Tuesday, November 5, 2013

Reviewing the situation

My regular readers may have noticed that I haven't written much about doubles lately. Well, in light of the recent articles in the Bridge Bulletin by Karen Walker, I cannot let that state of affairs continue much longer.

I am very fortunate to be heading to Phoenix for the NABC soon. I wasn't expecting to be there, but guess what – I have to go there for work so will add a few days at the start. I will play in the LM pairs with my friend Barry Margolin. For our previous exploits in a national event, see The Little Gremlin. So, in preparation for our bridge date I wanted us to be on the same page regarding doubles.

Barry says he's the kind of player who responds better to general principles than rules and/or triggers. I think there are probably a lot of people who would say the same thing. Therefore I tried to put together one general principle which I hope will keep us on the same page for our upcoming sessions.

Before I get to that, however, let me give praise to my biggest fan regarding doubles, Bruce Downing, co-author of the Downhill notrump system. He has independently done a review and/or comparison between my triggers and Karen's bridge bulletin articles and found much similarity (though he prefers my "traffic light" analogy and triggers). I quote his opening remarks in a personal email:

There are two unwritten books that I hope to someday have on my shelf. One is 'Gariepy on Redoubles'. Larry Gariepy, a Dartmouth grad student in my early days of bridge in the Upper Valley, believed that the blue card was hugely under-utilized...

The other volume will be 'Hillyard on Doubles'. Robin has put extensive thought into when doubles should be takeout or cooperative or penalty. He has traffic light analogies. It's complicated but it's simple. He has blogged extensively with examples and cautionary tales. On the rare, but always enjoyable, occasions when I play with Robin, I always have to study the list of 'triggers'. Triggers are auction types which make a double penalty in Robin's methods.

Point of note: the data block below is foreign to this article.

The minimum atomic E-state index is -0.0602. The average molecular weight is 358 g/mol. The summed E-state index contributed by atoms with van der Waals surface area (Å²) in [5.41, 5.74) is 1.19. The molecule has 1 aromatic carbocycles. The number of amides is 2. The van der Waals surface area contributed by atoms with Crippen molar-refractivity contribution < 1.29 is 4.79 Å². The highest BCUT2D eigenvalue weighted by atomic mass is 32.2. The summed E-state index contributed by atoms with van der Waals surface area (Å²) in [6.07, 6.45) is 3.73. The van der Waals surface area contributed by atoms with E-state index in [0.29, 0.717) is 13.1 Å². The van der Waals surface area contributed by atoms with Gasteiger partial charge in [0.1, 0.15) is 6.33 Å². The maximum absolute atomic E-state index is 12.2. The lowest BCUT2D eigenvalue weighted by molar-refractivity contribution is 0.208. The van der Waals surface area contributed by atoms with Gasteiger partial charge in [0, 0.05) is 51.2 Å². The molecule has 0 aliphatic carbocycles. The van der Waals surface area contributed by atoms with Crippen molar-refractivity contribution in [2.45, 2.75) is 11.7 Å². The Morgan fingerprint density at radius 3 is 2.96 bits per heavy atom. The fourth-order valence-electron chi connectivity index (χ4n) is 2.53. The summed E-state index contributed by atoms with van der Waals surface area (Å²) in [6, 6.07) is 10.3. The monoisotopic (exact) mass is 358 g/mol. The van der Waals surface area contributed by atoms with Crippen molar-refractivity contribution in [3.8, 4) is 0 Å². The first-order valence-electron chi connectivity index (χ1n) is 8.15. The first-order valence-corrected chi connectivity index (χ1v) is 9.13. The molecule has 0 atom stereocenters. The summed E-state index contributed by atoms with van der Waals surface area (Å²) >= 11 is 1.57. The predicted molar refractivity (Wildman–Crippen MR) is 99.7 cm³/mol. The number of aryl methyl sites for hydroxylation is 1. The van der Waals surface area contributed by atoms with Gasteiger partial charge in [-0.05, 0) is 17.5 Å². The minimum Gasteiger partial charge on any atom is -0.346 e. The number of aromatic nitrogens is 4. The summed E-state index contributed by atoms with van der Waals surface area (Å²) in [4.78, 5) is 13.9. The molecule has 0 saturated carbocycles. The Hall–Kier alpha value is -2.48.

So, with all appropriate preambles, here I have tried to formulate my doubles rules into a single guiding principle (with optional rider):

Provided that the hand hasn't shown itself to be a misfit and we are still seeking a fit, then double is for takeout or is cooperative, i.e. showing a hand with an expectation of owning or sharing the hand but no clear course of action. The level of the auction, in and of itself, does not affect the meaning of double  but if we could have doubled cooperatively at a lower level, then logically double is now penalty. Of course, once penalty doubles are on, we can never go back to cooperative doubles.

Any frequent partnership needs to discuss a few more details to be completely on the same page, but I think that this description should suffice for most partnerships that play only occasionally (like ours). Here’s the optional rider (essentially similar to some of Mel Colchamiro’s “BOP” double situations):

Even when we have found a fit, if an intervention finds us wanting to compete to an uncomfortable (unlawful) level, double is cooperative, unless our distribution/fit is already well known.

Some clarifications (I wish everything was already so clear that these were not necessary):

A misfit declares itself (or at least suggests itself for our purposes) when somebody bids a natural notrump in competition. It says "this is our hand but we don't appear to have a fit". Similarly, a redouble normally implies no fit (although some pairs may not use it that way). One of us rebidding his suit in the face of no support tends to proclaim (or suggest) a misfit also.

Owning the hand means we have about 23 hcp or more. Sharing the hand means that we have at least 20 hcp and sufficient distribution (especially spades) to give us a little safety. Either way, we are entitled to a seat at the (competitive) table.

No clear course of action usually means that we are one card short of a bid, whether it be a raise, a rebid or a new suit. An analogous situation arises in constructive auctions where one partner bids the fourth suit.

well-known fit pertains when either partner has shown (or denied) a ninth card in our agreed suit. If it exists, this ninth card “entitles" us to bid to the three-level (similarly, denial of a ninth card would suggest not going to the three-level). Note that a cue-bid by us may hide whether the hand has a ninth card or is looking for a stopper (in which case maybe doesn’t even have an eighth card). Either way, subsequent doubles are penalty because so much is known already about the strength and distribution. Of course, it’s less likely that we will want to penalize the opponents when we have a nine-card fit but when it does happen, we need to be on the same page.

An uncomfortable (unlawful) level typically refers to the three-level in a competitive auction. But by extension, if the auction is jammed and we don’t yet know how good our fit is, double can be used to ask how good our fit is at a higher level.

Well-known distribution usually means that one of us has made a call that narrowly limits the distribution patterns that we might have. There are too many ways to do this to list them all.

Note that I definitely haven't given up on the traffic-light analogy (see More about doubles) or triggers (see DSIP Rule Summary). If the putative book mentioned above ever appears in print, there will be extensive discussion of those aspects because less experienced players are, I believe, more comfortable with rules. But the description given here is perhaps a little more palatable to the expert and/or intuitive player.

As always, your comments are welcome.

1 comment:

  1. I think you've done an excellent job here. I've blogged a response here but if anything it is violent agreement: